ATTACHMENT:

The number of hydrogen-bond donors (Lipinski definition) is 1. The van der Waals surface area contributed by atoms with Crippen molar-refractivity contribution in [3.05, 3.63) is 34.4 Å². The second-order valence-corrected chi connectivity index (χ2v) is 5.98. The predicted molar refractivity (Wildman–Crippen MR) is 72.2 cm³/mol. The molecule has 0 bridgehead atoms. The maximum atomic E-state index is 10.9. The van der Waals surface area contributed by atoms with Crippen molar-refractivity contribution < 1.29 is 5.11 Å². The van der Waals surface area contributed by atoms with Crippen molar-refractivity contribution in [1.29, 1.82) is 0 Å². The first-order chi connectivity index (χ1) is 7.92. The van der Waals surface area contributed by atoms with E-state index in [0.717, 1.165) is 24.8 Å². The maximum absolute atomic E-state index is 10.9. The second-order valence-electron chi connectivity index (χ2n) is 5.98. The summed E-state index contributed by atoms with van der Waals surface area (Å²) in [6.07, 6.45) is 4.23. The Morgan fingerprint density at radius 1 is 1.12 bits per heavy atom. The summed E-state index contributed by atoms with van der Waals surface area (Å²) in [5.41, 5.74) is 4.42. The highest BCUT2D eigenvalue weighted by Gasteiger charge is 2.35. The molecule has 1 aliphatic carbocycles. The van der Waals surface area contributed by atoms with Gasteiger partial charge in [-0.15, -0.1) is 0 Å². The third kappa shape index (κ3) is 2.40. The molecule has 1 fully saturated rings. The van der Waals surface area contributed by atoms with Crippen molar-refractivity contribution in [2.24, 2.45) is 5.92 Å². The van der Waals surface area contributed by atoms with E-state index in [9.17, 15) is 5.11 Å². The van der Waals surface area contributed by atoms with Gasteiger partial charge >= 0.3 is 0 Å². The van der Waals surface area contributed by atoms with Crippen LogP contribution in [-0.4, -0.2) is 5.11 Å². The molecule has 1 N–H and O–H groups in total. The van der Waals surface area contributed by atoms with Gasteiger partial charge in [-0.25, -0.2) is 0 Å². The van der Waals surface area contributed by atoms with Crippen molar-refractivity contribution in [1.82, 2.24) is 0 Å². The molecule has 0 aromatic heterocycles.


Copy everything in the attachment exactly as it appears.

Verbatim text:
The number of hydrogen-bond donors (Lipinski definition) is 1. The van der Waals surface area contributed by atoms with Crippen molar-refractivity contribution in [3.05, 3.63) is 34.4 Å². The second-order valence-corrected chi connectivity index (χ2v) is 5.98. The predicted molar refractivity (Wildman–Crippen MR) is 72.2 cm³/mol. The molecule has 0 bridgehead atoms. The maximum atomic E-state index is 10.9. The van der Waals surface area contributed by atoms with Crippen molar-refractivity contribution < 1.29 is 5.11 Å². The van der Waals surface area contributed by atoms with Crippen molar-refractivity contribution in [1.29, 1.82) is 0 Å². The first-order chi connectivity index (χ1) is 7.92. The van der Waals surface area contributed by atoms with E-state index in [0.717, 1.165) is 24.8 Å². The maximum absolute atomic E-state index is 10.9. The second-order valence-electron chi connectivity index (χ2n) is 5.98. The summed E-state index contributed by atoms with van der Waals surface area (Å²) in [6.07, 6.45) is 4.23. The Morgan fingerprint density at radius 1 is 1.12 bits per heavy atom. The summed E-state index contributed by atoms with van der Waals surface area (Å²) in [5.41, 5.74) is 4.42. The highest BCUT2D eigenvalue weighted by Gasteiger charge is 2.35. The molecule has 1 aliphatic carbocycles. The van der Waals surface area contributed by atoms with Gasteiger partial charge in [-0.15, -0.1) is 0 Å². The third kappa shape index (κ3) is 2.40. The molecule has 1 fully saturated rings. The van der Waals surface area contributed by atoms with Crippen molar-refractivity contribution in [2.24, 2.45) is 5.92 Å². The van der Waals surface area contributed by atoms with E-state index in [9.17, 15) is 5.11 Å². The van der Waals surface area contributed by atoms with Gasteiger partial charge >= 0.3 is 0 Å². The van der Waals surface area contributed by atoms with Crippen LogP contribution in [-0.4, -0.2) is 5.11 Å². The molecule has 1 N–H and O–H groups in total. The van der Waals surface area contributed by atoms with Gasteiger partial charge in [-0.25, -0.2) is 0 Å². The van der Waals surface area contributed by atoms with Crippen molar-refractivity contribution in [1.82, 2.24) is 0 Å². The molecule has 0 aromatic heterocycles.